In the Market for New Speakers? See How Well They Handle the Energy of Far More Drums

More of the Music of Dave Brubeck

More Columbia 30th Street Studio Recordings

The drum solo Joe Morello lets loose on Far More Drums is one of the best on record. I was playing that song recently and it occurred to me that it is practically impossible for a screen or panel speaker of any design to reproduce the sound of those drums properly, regardless of how many subs you have.

Most of the music is not in the deeper bass anyway. It’s the whack of instruments whose energy is in the lower midrange and mid-bass that a screen speaker will struggle with.

A good large-driver dynamic speaker fed by fast electronics can handle the energy in that range with ease.

This is the album you need to take with you next time you head to your local stereo store to audition speakers.

It will help clarify the issues. Screen speakers do many things well, but drums are not one of them, at least in my experience they aren’t. If drums are important to you, do yourself a favor and buy a dynamic speaker, the bigger the better.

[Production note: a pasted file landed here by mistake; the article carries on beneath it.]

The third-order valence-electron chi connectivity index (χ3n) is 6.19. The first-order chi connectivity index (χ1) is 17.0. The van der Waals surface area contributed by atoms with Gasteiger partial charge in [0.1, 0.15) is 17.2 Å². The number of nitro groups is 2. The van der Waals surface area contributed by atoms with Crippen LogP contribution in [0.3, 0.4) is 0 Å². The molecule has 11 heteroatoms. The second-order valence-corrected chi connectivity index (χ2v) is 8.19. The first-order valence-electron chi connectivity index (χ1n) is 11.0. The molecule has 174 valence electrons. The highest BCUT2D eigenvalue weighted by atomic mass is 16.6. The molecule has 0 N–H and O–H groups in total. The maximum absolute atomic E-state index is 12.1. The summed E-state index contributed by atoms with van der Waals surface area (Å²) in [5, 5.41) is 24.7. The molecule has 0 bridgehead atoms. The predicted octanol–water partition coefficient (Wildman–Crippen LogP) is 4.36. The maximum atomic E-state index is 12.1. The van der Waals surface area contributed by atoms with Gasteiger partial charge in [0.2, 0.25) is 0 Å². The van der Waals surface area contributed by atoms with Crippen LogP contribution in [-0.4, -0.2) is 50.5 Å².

brubeck in the studio733

Time Further Out, like most of the classic Brubeck albums, is a Big Speaker record. It requires a pair of speakers that can move air with authority below 250 cycles and play at fairly loud levels. If you don’t own speakers that can do that, this record will never really sound the way it should.

It’s the kind of recording that caused me to pursue Big Stereo Systems driving Big Dynamic Speakers for as long as I can remember. You need a lot of piston area to bring the this recording to life, and to get the size of all the instruments to match their real life counterparts.

For that you need big speakers in big cabinets, the kind I’ve been listening to for more than forty years. (My last small speaker was given the boot around 1974 or so and I have never looked back.)

To tell you the truth, the Big Sound is the only sound that I can enjoy. Anything less is just not for me.

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